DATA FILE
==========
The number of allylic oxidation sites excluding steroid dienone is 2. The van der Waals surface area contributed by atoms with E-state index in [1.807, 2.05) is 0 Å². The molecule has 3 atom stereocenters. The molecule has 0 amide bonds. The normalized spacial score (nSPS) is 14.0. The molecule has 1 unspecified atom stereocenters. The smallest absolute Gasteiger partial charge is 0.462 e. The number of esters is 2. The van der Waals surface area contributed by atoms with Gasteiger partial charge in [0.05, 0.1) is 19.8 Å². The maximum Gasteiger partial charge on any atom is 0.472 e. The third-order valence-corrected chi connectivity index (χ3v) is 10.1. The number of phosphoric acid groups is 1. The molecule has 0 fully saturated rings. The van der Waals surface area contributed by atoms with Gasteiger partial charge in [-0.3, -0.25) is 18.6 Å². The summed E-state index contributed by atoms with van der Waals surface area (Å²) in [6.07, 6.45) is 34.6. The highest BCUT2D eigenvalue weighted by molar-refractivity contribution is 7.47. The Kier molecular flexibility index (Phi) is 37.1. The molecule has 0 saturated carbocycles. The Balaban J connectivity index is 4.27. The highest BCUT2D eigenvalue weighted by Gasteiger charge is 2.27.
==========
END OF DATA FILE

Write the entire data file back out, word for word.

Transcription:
The number of allylic oxidation sites excluding steroid dienone is 2. The van der Waals surface area contributed by atoms with E-state index in [1.807, 2.05) is 0 Å². The molecule has 3 atom stereocenters. The molecule has 0 amide bonds. The normalized spacial score (nSPS) is 14.0. The molecule has 1 unspecified atom stereocenters. The smallest absolute Gasteiger partial charge is 0.462 e. The number of esters is 2. The van der Waals surface area contributed by atoms with Gasteiger partial charge in [0.05, 0.1) is 19.8 Å². The maximum Gasteiger partial charge on any atom is 0.472 e. The third-order valence-corrected chi connectivity index (χ3v) is 10.1. The number of phosphoric acid groups is 1. The molecule has 0 fully saturated rings. The van der Waals surface area contributed by atoms with Gasteiger partial charge in [-0.3, -0.25) is 18.6 Å². The summed E-state index contributed by atoms with van der Waals surface area (Å²) in [6.07, 6.45) is 34.6. The highest BCUT2D eigenvalue weighted by molar-refractivity contribution is 7.47. The Kier molecular flexibility index (Phi) is 37.1. The molecule has 0 saturated carbocycles. The Balaban J connectivity index is 4.27. The highest BCUT2D eigenvalue weighted by Gasteiger charge is 2.27.